Congratulations to Hilary Mantel who won this year's Booker, the only woman to have won the award twice (once for her book 'Wolf Hall', a historical novel about Cromwell, and this year for the sequel 'Bring Up the Bodies.')
The New Yorker this week has an interesting profile on her (Read entire article here). While reading it I was struck by her description of the writing process, how she finds an aspect of it unreliable - that mysterious creative aspect that all of us writers treasure, but are also unsure of:
"I don't think one ever quite learns to trust the process. I feel, What if I wake up tomorrow and I can't do it anymore? I know I'll always be able to write, in the sense of having a robust style that's sufficient to the occasion, and I know that books can be got onto the page by craft, but the thing that makes a phrase that fizzes on paper - you always fear that may not be there any longer, because, after all, you did nothing to deserve it. You did nothing to contrive it. It's just there. You don't understand it, it's out of your control, and it could desert you."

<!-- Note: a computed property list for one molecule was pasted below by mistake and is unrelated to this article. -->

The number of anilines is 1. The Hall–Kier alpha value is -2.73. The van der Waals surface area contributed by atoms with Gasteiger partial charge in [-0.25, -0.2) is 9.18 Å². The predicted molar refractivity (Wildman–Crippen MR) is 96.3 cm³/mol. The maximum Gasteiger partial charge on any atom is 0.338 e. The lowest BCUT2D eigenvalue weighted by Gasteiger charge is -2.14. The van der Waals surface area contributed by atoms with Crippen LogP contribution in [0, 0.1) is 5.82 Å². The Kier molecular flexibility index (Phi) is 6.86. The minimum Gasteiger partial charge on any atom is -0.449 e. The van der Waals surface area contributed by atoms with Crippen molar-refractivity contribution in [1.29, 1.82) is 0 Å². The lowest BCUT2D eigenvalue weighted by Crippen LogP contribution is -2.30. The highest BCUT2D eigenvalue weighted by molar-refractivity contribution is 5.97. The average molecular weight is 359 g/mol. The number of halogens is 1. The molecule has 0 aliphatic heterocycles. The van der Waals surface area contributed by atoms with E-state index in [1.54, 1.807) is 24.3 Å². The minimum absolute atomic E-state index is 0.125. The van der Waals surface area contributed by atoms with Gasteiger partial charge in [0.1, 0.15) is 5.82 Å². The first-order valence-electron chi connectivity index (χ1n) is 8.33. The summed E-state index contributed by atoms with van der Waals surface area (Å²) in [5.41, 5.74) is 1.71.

'the thing that makes a phrase that fizzes on paper...' That inexplicable spark that comes and goes and illuminates a piece of work is held highly by all writers. And it's true that all writers - even successful award-winning ones - are aware of its power and afraid that it will desert them.
Part relief to know this!